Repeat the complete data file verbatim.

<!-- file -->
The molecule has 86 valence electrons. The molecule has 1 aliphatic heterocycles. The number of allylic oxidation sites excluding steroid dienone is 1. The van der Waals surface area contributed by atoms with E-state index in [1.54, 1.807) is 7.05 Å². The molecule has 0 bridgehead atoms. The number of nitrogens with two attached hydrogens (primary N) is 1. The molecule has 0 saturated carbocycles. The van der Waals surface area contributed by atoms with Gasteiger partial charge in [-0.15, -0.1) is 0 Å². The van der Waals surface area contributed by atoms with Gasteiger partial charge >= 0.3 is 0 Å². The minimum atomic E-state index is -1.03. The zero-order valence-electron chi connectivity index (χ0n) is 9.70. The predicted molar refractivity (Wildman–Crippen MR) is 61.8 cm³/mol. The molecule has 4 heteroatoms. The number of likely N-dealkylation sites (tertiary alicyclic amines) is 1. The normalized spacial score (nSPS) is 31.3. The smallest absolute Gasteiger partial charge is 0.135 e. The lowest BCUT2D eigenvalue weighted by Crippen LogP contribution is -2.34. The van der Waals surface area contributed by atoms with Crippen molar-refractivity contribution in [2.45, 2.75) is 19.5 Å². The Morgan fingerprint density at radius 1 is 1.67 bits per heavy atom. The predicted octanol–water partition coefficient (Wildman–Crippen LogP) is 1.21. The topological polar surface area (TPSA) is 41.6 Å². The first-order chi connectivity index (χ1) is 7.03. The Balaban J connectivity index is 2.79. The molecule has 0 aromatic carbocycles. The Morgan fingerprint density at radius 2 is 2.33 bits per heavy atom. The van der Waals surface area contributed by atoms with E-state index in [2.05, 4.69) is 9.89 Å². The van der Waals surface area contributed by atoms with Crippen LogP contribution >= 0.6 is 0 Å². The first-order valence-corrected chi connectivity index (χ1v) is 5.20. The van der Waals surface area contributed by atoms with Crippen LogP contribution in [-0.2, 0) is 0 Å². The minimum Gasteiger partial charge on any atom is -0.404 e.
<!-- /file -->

The molecule has 86 valence electrons. The molecule has 1 aliphatic heterocycles. The number of allylic oxidation sites excluding steroid dienone is 1. The van der Waals surface area contributed by atoms with E-state index in [1.54, 1.807) is 7.05 Å². The molecule has 0 bridgehead atoms. The number of nitrogens with two attached hydrogens (primary N) is 1. The molecule has 0 saturated carbocycles. The van der Waals surface area contributed by atoms with Gasteiger partial charge in [-0.15, -0.1) is 0 Å². The van der Waals surface area contributed by atoms with Gasteiger partial charge >= 0.3 is 0 Å². The minimum atomic E-state index is -1.03. The zero-order valence-electron chi connectivity index (χ0n) is 9.70. The predicted molar refractivity (Wildman–Crippen MR) is 61.8 cm³/mol. The molecule has 4 heteroatoms. The number of likely N-dealkylation sites (tertiary alicyclic amines) is 1. The normalized spacial score (nSPS) is 31.3. The smallest absolute Gasteiger partial charge is 0.135 e. The lowest BCUT2D eigenvalue weighted by Crippen LogP contribution is -2.34. The van der Waals surface area contributed by atoms with Crippen molar-refractivity contribution in [2.45, 2.75) is 19.5 Å². The Morgan fingerprint density at radius 1 is 1.67 bits per heavy atom. The predicted octanol–water partition coefficient (Wildman–Crippen LogP) is 1.21. The topological polar surface area (TPSA) is 41.6 Å². The first-order chi connectivity index (χ1) is 7.03. The Balaban J connectivity index is 2.79. The molecule has 0 aromatic carbocycles. The Morgan fingerprint density at radius 2 is 2.33 bits per heavy atom. The van der Waals surface area contributed by atoms with E-state index in [2.05, 4.69) is 9.89 Å². The van der Waals surface area contributed by atoms with Crippen LogP contribution >= 0.6 is 0 Å². The first-order valence-corrected chi connectivity index (χ1v) is 5.20. The van der Waals surface area contributed by atoms with Crippen LogP contribution in [-0.2, 0) is 0 Å². The minimum Gasteiger partial charge on any atom is -0.404 e.